Graduating from high school is one of the earliest and most important milestones to set us up for success in life. That goal, however, isn’t always easy or even attainable for every student. This is where TeamMates comes in; a program that believes caring adults mentoring school age children can make a big impact.  

Humble Beginnings

TeamMates was started in 1991 by Dr. Tom and Nancy Osborne, matching 22 University of Nebraska-Lincoln football players with Lincoln middle school students. Coach Osborne saw a need in his community, and thought the players could make an impact. Of the first class of students, 21 graduated high school, with 18 continuing on in post-secondary education. In 1998 it became a statewide program, and in 2018 spread into South Dakota. The Custer-Hermosa school district led the charge, with programs in Rapid City, Spearfish, and Sioux Falls following suit. Chapters are being developed in more communities throughout the hills, with some hoping to start taking applications in spring of 2021.

The TeamMates Mentoring Program makes it possible for anyone to be successful in mentoring a young person, thus creating a positive impact in our community.”

While it may seem similar to other youth mentoring programs, what sets TeamMates apart is its carefully structured approach. Jess Karim, the Regional Coordinator for TeamMates in South Dakota, notes that “The TeamMates Mentoring Program makes it possible for anyone to be successful in mentoring a young person, thus creating a positive impact in our community. When folks mentor with us, they join a team of experts who support them through training, feedback and advice when needed.” Mentees and mentors meet once a week during the academic year at school. They don’t exchange personal information or interact outside of this once-weekly visit, which allows both sides to engage and interact while still maintaining that boundary.

Inspiring Change Through Hope

Hope is a big deal in the TeamMates Mentoring Program. JC Joyce, a mentor with the Rapid City program, says the program focuses on strengths: “When you highlight what [mentees] are doing well and not what’s going wrong, that hope measurement really comes into play.” For the 2018-19 school year, 91% of mentees said they had a more hopeful outlook for their future than they did prior to participating. 

Unfortunately, in-person meetings are on hold for now, but local programs are working hard to adapt and overcome. For now, mentors and mentees use a virtual web portal that allows them to meet, while their privacy is protected via TeamMates-assigned user names and passwords required for access. Connection is more important than ever, as over 90% of kids under the age of 18 report feeling lonely in their daily lives—and that was before the current pandemic.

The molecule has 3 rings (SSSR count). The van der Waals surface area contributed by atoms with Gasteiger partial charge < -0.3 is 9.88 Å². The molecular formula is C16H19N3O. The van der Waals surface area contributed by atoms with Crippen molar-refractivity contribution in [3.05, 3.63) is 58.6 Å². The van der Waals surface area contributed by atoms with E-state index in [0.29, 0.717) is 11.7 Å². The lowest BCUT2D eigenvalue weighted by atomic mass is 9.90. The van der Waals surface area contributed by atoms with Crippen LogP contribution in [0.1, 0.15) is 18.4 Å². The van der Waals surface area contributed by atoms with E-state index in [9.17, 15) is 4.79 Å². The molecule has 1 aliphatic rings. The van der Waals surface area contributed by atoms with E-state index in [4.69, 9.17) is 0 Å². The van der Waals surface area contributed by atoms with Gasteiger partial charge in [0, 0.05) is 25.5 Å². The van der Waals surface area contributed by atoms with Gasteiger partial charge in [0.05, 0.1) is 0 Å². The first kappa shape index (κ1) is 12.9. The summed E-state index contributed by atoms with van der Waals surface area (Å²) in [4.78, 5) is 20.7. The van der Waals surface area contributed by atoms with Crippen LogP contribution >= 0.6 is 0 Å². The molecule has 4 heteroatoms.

Looking for Community Support

As with any volunteer-based program, TeamMates struggles to find enough adult mentors to meet the demand. Karim notes that people “might be interested, but the reason they don’t apply is they worry about being good enough.”  Mentors in the program are trained prior to being matched, and they are not expected to be counselors or tutors. Volunteers just need to be caring adults who will show up and be a positive, reliable part of a child’s life. She encourages people to think about informal mentoring relationships in their own lives and what they’ve meant, and recognize that the most important thing in the program is just “showing up, caring, and being consistent.” Having time with their mentor is something that mentees have said makes a difference, with 85% of TeamMates mentees stating that having a mentor makes them excited to go to school.

A great resource for the program has been local businesses in Rapid City, such as Black Hills Energy and Scheels. Karim explained that having employers who are willing to support and encourage their employees to participate in TeamMates is huge for them. The time commitment is such that most working professionals can find time over their lunch hour once a week to participate, while some businesses even carve out time for their employees to participate during their day. Either way, the dedication of local volunteers is making a huge difference in the lives of our youth. 

Paving the Way Forward

Currently, the Rapid City program is only taking nominations from students at North and South Middle Schools, with hopes to expand into more schools in the future. The program chose to start with middle school students after discussing the program with Rapid City Area Schools Superintendent Dr. Lori Simon, who hopes that mentor and mentee pairs can grow their relationship over several years. This not only lets matched pairs bond better, it adds an element of stability for students during some of their most challenging years in school. 

Adults wanting to be a mentor for any local program can find an application on the official TeamMates website at Students at North and South Middle Schools interested in the TeamMates program should contact their school principals for program information and applications. Those in Spearfish and Custer Hermosa Districts can also ask their school administration, or check for contact information at School districts interested in implementing a TeamMates program can contact Jess Karim, the South Dakota Regional Coordinator, at